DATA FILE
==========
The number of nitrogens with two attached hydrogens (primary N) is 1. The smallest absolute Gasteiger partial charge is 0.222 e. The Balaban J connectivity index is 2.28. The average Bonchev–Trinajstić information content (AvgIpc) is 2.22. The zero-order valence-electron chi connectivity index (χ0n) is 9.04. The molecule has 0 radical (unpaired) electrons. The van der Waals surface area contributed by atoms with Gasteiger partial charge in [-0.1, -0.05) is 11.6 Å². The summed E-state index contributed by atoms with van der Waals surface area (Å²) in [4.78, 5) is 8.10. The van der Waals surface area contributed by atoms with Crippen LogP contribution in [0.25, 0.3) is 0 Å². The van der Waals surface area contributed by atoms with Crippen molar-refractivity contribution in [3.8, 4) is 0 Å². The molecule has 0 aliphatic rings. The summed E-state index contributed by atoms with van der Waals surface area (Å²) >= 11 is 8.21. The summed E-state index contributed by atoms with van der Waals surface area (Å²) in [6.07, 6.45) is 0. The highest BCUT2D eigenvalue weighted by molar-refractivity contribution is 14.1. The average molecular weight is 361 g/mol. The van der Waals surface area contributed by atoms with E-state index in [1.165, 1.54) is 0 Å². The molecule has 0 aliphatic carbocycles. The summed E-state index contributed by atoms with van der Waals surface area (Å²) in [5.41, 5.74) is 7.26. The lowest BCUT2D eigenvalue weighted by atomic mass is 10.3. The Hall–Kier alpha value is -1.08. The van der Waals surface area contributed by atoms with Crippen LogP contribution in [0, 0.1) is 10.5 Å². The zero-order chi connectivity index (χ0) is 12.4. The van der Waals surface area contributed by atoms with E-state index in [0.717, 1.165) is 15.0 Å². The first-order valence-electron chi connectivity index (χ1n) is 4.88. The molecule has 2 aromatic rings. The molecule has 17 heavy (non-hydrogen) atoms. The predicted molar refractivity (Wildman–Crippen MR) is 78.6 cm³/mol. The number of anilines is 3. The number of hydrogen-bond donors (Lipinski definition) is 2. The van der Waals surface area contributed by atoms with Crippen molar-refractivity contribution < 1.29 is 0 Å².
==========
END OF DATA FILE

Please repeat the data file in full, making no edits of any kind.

The number of nitrogens with two attached hydrogens (primary N) is 1. The smallest absolute Gasteiger partial charge is 0.222 e. The Balaban J connectivity index is 2.28. The average Bonchev–Trinajstić information content (AvgIpc) is 2.22. The zero-order valence-electron chi connectivity index (χ0n) is 9.04. The molecule has 0 radical (unpaired) electrons. The van der Waals surface area contributed by atoms with Gasteiger partial charge in [-0.1, -0.05) is 11.6 Å². The summed E-state index contributed by atoms with van der Waals surface area (Å²) in [4.78, 5) is 8.10. The van der Waals surface area contributed by atoms with Crippen LogP contribution in [0.25, 0.3) is 0 Å². The van der Waals surface area contributed by atoms with Crippen molar-refractivity contribution in [3.8, 4) is 0 Å². The molecule has 0 aliphatic rings. The summed E-state index contributed by atoms with van der Waals surface area (Å²) >= 11 is 8.21. The summed E-state index contributed by atoms with van der Waals surface area (Å²) in [6.07, 6.45) is 0. The highest BCUT2D eigenvalue weighted by molar-refractivity contribution is 14.1. The average molecular weight is 361 g/mol. The van der Waals surface area contributed by atoms with E-state index in [1.165, 1.54) is 0 Å². The molecule has 0 aliphatic carbocycles. The summed E-state index contributed by atoms with van der Waals surface area (Å²) in [5.41, 5.74) is 7.26. The lowest BCUT2D eigenvalue weighted by atomic mass is 10.3. The Hall–Kier alpha value is -1.08. The van der Waals surface area contributed by atoms with Crippen LogP contribution in [0, 0.1) is 10.5 Å². The zero-order chi connectivity index (χ0) is 12.4. The van der Waals surface area contributed by atoms with E-state index in [0.717, 1.165) is 15.0 Å². The first-order valence-electron chi connectivity index (χ1n) is 4.88. The molecule has 2 aromatic rings. The molecule has 17 heavy (non-hydrogen) atoms. The predicted molar refractivity (Wildman–Crippen MR) is 78.6 cm³/mol. The number of anilines is 3. The number of hydrogen-bond donors (Lipinski definition) is 2. The van der Waals surface area contributed by atoms with Crippen molar-refractivity contribution < 1.29 is 0 Å².